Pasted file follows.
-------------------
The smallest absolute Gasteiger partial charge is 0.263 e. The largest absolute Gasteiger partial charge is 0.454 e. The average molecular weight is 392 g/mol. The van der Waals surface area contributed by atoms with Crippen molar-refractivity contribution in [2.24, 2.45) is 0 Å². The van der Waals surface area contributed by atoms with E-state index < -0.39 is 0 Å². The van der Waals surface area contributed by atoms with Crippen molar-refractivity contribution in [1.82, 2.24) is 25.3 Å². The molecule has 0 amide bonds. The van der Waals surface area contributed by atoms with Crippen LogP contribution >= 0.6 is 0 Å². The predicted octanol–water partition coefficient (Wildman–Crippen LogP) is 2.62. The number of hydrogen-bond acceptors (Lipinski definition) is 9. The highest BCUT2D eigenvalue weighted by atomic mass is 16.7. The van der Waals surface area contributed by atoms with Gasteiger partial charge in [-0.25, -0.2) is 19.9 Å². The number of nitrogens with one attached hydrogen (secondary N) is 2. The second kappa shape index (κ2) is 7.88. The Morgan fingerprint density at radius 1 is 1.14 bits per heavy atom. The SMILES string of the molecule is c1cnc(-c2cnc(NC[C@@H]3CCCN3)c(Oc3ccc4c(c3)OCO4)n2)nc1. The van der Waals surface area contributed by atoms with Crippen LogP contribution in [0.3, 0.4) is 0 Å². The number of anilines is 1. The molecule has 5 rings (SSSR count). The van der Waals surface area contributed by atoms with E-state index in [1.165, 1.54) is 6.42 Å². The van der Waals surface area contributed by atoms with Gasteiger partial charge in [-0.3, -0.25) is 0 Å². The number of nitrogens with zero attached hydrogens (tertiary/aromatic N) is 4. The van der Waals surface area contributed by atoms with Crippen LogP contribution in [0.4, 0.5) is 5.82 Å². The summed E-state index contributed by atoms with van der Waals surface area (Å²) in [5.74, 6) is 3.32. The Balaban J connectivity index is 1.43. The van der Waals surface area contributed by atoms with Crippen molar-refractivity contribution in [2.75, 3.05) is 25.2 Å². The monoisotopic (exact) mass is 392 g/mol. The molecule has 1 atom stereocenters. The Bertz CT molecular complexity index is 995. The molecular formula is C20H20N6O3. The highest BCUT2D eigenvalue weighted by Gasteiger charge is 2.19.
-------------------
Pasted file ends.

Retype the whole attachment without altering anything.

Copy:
The smallest absolute Gasteiger partial charge is 0.263 e. The largest absolute Gasteiger partial charge is 0.454 e. The average molecular weight is 392 g/mol. The van der Waals surface area contributed by atoms with Crippen molar-refractivity contribution in [2.24, 2.45) is 0 Å². The van der Waals surface area contributed by atoms with E-state index < -0.39 is 0 Å². The van der Waals surface area contributed by atoms with Crippen molar-refractivity contribution in [1.82, 2.24) is 25.3 Å². The molecule has 0 amide bonds. The van der Waals surface area contributed by atoms with Crippen LogP contribution >= 0.6 is 0 Å². The predicted octanol–water partition coefficient (Wildman–Crippen LogP) is 2.62. The number of hydrogen-bond acceptors (Lipinski definition) is 9. The highest BCUT2D eigenvalue weighted by atomic mass is 16.7. The van der Waals surface area contributed by atoms with Gasteiger partial charge in [-0.25, -0.2) is 19.9 Å². The number of nitrogens with one attached hydrogen (secondary N) is 2. The second kappa shape index (κ2) is 7.88. The Morgan fingerprint density at radius 1 is 1.14 bits per heavy atom. The SMILES string of the molecule is c1cnc(-c2cnc(NC[C@@H]3CCCN3)c(Oc3ccc4c(c3)OCO4)n2)nc1. The van der Waals surface area contributed by atoms with Crippen LogP contribution in [0.3, 0.4) is 0 Å². The number of anilines is 1. The molecule has 5 rings (SSSR count). The van der Waals surface area contributed by atoms with E-state index in [1.165, 1.54) is 6.42 Å². The van der Waals surface area contributed by atoms with Gasteiger partial charge in [-0.3, -0.25) is 0 Å². The number of nitrogens with zero attached hydrogens (tertiary/aromatic N) is 4. The van der Waals surface area contributed by atoms with Crippen LogP contribution in [0.4, 0.5) is 5.82 Å². The summed E-state index contributed by atoms with van der Waals surface area (Å²) in [5.74, 6) is 3.32. The Balaban J connectivity index is 1.43. The van der Waals surface area contributed by atoms with Crippen molar-refractivity contribution in [2.75, 3.05) is 25.2 Å². The monoisotopic (exact) mass is 392 g/mol. The molecule has 1 atom stereocenters. The Bertz CT molecular complexity index is 995. The molecular formula is C20H20N6O3. The highest BCUT2D eigenvalue weighted by Gasteiger charge is 2.19.